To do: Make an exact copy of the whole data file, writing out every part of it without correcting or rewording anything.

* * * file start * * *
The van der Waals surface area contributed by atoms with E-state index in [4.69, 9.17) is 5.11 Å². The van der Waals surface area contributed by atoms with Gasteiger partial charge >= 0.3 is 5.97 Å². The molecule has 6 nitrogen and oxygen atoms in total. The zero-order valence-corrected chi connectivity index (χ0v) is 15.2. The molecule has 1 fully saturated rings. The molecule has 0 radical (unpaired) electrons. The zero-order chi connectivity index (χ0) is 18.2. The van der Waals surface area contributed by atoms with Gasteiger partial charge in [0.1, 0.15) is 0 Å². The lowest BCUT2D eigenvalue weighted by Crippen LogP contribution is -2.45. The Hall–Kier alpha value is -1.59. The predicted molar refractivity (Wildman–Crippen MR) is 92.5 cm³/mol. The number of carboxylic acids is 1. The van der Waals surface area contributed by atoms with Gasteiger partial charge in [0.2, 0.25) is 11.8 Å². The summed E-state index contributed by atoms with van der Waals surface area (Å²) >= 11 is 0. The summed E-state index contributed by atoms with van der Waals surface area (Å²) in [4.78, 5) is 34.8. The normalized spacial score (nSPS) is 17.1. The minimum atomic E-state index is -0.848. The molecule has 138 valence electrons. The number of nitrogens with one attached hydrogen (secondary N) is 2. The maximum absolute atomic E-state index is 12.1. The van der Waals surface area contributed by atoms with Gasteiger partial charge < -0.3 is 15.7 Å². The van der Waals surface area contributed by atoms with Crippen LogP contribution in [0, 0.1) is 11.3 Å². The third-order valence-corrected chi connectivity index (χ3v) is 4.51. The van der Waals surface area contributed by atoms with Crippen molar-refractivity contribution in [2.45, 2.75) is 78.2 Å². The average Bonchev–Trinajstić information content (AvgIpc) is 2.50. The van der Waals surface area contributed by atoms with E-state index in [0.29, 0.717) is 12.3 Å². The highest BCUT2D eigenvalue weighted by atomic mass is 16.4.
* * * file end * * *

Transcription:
The van der Waals surface area contributed by atoms with E-state index in [4.69, 9.17) is 5.11 Å². The van der Waals surface area contributed by atoms with Gasteiger partial charge >= 0.3 is 5.97 Å². The molecule has 6 nitrogen and oxygen atoms in total. The zero-order valence-corrected chi connectivity index (χ0v) is 15.2. The molecule has 1 fully saturated rings. The molecule has 0 radical (unpaired) electrons. The zero-order chi connectivity index (χ0) is 18.2. The van der Waals surface area contributed by atoms with Gasteiger partial charge in [0.1, 0.15) is 0 Å². The lowest BCUT2D eigenvalue weighted by Crippen LogP contribution is -2.45. The Hall–Kier alpha value is -1.59. The predicted molar refractivity (Wildman–Crippen MR) is 92.5 cm³/mol. The number of carboxylic acids is 1. The van der Waals surface area contributed by atoms with Gasteiger partial charge in [0.2, 0.25) is 11.8 Å². The summed E-state index contributed by atoms with van der Waals surface area (Å²) >= 11 is 0. The summed E-state index contributed by atoms with van der Waals surface area (Å²) in [4.78, 5) is 34.8. The normalized spacial score (nSPS) is 17.1. The minimum atomic E-state index is -0.848. The molecule has 138 valence electrons. The number of nitrogens with one attached hydrogen (secondary N) is 2. The maximum absolute atomic E-state index is 12.1. The van der Waals surface area contributed by atoms with Gasteiger partial charge < -0.3 is 15.7 Å². The van der Waals surface area contributed by atoms with Crippen LogP contribution in [0, 0.1) is 11.3 Å². The third-order valence-corrected chi connectivity index (χ3v) is 4.51. The van der Waals surface area contributed by atoms with Crippen molar-refractivity contribution in [2.45, 2.75) is 78.2 Å². The average Bonchev–Trinajstić information content (AvgIpc) is 2.50. The van der Waals surface area contributed by atoms with E-state index in [0.29, 0.717) is 12.3 Å². The highest BCUT2D eigenvalue weighted by atomic mass is 16.4.